The Matacoan-speaking Chorote of the border area of northern Argentina and western Paraguay once ranged farther into the Chaco region of Argentina and Bolivia. Traditionally semisedentary to nomadic, they relied on hunting and gathering, supplemented by fishing and horticulture, and were middlemen in trade with the nearby Andes; in the modern market economy they have become settled farmers and wage laborers. Traditionally organized by age-grades, the Chorote were fundamentally egalitarian, though with hereditary local or band leaders and provisional supralocal leaders in times of conflict.
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South America --Southern South America
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Documents referred to in this section are included in eHRAF World Cultures (Archaeology) and are referenced by author, date of publication, and title where necessary.
The eHRAF Chorote collection contains one major ethnography (Rosen 1924), based on fieldwork from 1901-1902, largely in southeastern Tarija department, Bolivia, in and around the settlement of Caiza in particular. There is significant use of information from Nordenskiöld’s (1919) time among the Chorote in 1908-1909 and Karsten’s (1932) studies in the Argentinian and Bolivian Chaco in 1911-1913. Themes covered include aspects of cultural and physical geography, economic activities, settlement pattern, dwellings and material culture, family life and social organization, religion, illness, concepts of death and life, games and amusements, and the use of narcotics and intoxicants. Comparisons are made to other, mostly Chacoan, South American groups.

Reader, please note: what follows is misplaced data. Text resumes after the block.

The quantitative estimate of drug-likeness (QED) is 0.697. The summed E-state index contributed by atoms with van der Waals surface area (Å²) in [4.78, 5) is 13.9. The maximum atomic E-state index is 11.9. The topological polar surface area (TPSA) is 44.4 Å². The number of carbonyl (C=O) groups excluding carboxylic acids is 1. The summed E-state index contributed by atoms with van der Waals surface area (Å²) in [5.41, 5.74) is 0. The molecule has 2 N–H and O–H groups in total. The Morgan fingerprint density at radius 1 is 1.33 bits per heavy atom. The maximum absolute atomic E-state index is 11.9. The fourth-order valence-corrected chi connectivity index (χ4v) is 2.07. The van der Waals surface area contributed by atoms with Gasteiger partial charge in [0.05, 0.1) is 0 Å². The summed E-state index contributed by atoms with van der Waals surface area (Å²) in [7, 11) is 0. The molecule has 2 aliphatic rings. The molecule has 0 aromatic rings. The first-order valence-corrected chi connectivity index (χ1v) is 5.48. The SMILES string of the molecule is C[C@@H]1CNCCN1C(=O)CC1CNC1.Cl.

For more detailed information on the content of the individual works in this collection, see the abstracts in the citations preceding each document.
Leon G. Doyon